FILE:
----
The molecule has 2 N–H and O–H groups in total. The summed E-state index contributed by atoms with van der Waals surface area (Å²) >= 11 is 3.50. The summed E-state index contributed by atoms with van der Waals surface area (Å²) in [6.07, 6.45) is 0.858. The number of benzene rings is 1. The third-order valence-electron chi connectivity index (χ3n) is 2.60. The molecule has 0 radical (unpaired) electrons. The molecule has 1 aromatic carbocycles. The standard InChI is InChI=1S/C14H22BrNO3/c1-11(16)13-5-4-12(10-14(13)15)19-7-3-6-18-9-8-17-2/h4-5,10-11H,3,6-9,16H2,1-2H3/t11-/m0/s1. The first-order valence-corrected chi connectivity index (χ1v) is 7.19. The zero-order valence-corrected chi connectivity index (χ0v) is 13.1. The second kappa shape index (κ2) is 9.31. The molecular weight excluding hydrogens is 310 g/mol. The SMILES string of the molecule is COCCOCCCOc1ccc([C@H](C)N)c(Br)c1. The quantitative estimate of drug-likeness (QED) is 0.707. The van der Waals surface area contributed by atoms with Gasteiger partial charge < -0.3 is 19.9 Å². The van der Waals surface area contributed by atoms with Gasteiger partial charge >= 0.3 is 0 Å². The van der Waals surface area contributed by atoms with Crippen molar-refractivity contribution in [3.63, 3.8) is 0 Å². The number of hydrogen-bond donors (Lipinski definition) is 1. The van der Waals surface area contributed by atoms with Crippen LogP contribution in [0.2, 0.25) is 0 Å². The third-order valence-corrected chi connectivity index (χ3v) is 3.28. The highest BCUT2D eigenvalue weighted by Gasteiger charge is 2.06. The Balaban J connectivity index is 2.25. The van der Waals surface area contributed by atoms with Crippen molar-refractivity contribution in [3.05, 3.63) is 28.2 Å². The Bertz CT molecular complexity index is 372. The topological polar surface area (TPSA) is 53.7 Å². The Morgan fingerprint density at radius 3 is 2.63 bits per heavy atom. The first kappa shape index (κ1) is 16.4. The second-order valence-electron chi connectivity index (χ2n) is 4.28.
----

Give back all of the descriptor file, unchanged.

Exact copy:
The molecule has 2 N–H and O–H groups in total. The summed E-state index contributed by atoms with van der Waals surface area (Å²) >= 11 is 3.50. The summed E-state index contributed by atoms with van der Waals surface area (Å²) in [6.07, 6.45) is 0.858. The number of benzene rings is 1. The third-order valence-electron chi connectivity index (χ3n) is 2.60. The molecule has 0 radical (unpaired) electrons. The molecule has 1 aromatic carbocycles. The standard InChI is InChI=1S/C14H22BrNO3/c1-11(16)13-5-4-12(10-14(13)15)19-7-3-6-18-9-8-17-2/h4-5,10-11H,3,6-9,16H2,1-2H3/t11-/m0/s1. The first-order valence-corrected chi connectivity index (χ1v) is 7.19. The zero-order valence-corrected chi connectivity index (χ0v) is 13.1. The second kappa shape index (κ2) is 9.31. The molecular weight excluding hydrogens is 310 g/mol. The SMILES string of the molecule is COCCOCCCOc1ccc([C@H](C)N)c(Br)c1. The quantitative estimate of drug-likeness (QED) is 0.707. The van der Waals surface area contributed by atoms with Gasteiger partial charge < -0.3 is 19.9 Å². The van der Waals surface area contributed by atoms with Gasteiger partial charge >= 0.3 is 0 Å². The van der Waals surface area contributed by atoms with Crippen molar-refractivity contribution in [3.63, 3.8) is 0 Å². The number of hydrogen-bond donors (Lipinski definition) is 1. The van der Waals surface area contributed by atoms with Crippen LogP contribution in [0.2, 0.25) is 0 Å². The third-order valence-corrected chi connectivity index (χ3v) is 3.28. The highest BCUT2D eigenvalue weighted by Gasteiger charge is 2.06. The Balaban J connectivity index is 2.25. The van der Waals surface area contributed by atoms with Crippen molar-refractivity contribution in [3.05, 3.63) is 28.2 Å². The Bertz CT molecular complexity index is 372. The topological polar surface area (TPSA) is 53.7 Å². The Morgan fingerprint density at radius 3 is 2.63 bits per heavy atom. The first kappa shape index (κ1) is 16.4. The second-order valence-electron chi connectivity index (χ2n) is 4.28.